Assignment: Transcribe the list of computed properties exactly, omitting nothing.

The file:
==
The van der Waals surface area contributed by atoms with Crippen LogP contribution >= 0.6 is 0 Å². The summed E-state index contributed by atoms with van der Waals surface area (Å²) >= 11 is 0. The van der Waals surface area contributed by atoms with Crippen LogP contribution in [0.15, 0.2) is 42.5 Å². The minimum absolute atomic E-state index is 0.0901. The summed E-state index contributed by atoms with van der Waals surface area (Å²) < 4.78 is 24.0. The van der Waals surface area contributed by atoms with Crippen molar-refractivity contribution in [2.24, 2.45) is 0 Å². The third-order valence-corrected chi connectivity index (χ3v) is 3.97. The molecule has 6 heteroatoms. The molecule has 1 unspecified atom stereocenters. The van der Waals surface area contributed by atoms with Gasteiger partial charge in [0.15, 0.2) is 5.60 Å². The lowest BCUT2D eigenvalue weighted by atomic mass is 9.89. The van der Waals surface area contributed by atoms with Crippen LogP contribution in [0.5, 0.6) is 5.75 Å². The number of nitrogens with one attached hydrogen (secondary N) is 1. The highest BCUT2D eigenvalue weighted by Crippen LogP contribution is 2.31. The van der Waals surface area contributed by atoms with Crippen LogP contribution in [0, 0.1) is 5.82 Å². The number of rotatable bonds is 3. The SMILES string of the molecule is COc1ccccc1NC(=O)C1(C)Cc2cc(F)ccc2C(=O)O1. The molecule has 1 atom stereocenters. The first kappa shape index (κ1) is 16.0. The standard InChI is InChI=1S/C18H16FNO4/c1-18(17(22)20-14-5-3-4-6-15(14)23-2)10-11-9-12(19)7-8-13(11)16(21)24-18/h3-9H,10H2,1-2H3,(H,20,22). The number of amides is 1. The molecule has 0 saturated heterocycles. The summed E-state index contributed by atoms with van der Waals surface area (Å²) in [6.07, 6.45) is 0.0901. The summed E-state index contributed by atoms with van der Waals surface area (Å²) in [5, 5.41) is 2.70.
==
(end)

The van der Waals surface area contributed by atoms with Crippen LogP contribution >= 0.6 is 0 Å². The summed E-state index contributed by atoms with van der Waals surface area (Å²) >= 11 is 0. The van der Waals surface area contributed by atoms with Crippen LogP contribution in [0.15, 0.2) is 42.5 Å². The minimum absolute atomic E-state index is 0.0901. The summed E-state index contributed by atoms with van der Waals surface area (Å²) < 4.78 is 24.0. The van der Waals surface area contributed by atoms with Crippen molar-refractivity contribution in [2.24, 2.45) is 0 Å². The third-order valence-corrected chi connectivity index (χ3v) is 3.97. The molecule has 6 heteroatoms. The molecule has 1 unspecified atom stereocenters. The van der Waals surface area contributed by atoms with Gasteiger partial charge in [0.15, 0.2) is 5.60 Å². The lowest BCUT2D eigenvalue weighted by atomic mass is 9.89. The van der Waals surface area contributed by atoms with Crippen LogP contribution in [0.5, 0.6) is 5.75 Å². The number of nitrogens with one attached hydrogen (secondary N) is 1. The highest BCUT2D eigenvalue weighted by Crippen LogP contribution is 2.31. The van der Waals surface area contributed by atoms with Crippen LogP contribution in [0, 0.1) is 5.82 Å². The number of rotatable bonds is 3. The SMILES string of the molecule is COc1ccccc1NC(=O)C1(C)Cc2cc(F)ccc2C(=O)O1. The molecule has 1 atom stereocenters. The first kappa shape index (κ1) is 16.0. The standard InChI is InChI=1S/C18H16FNO4/c1-18(17(22)20-14-5-3-4-6-15(14)23-2)10-11-9-12(19)7-8-13(11)16(21)24-18/h3-9H,10H2,1-2H3,(H,20,22). The number of amides is 1. The molecule has 0 saturated heterocycles. The summed E-state index contributed by atoms with van der Waals surface area (Å²) in [6.07, 6.45) is 0.0901. The summed E-state index contributed by atoms with van der Waals surface area (Å²) in [5, 5.41) is 2.70.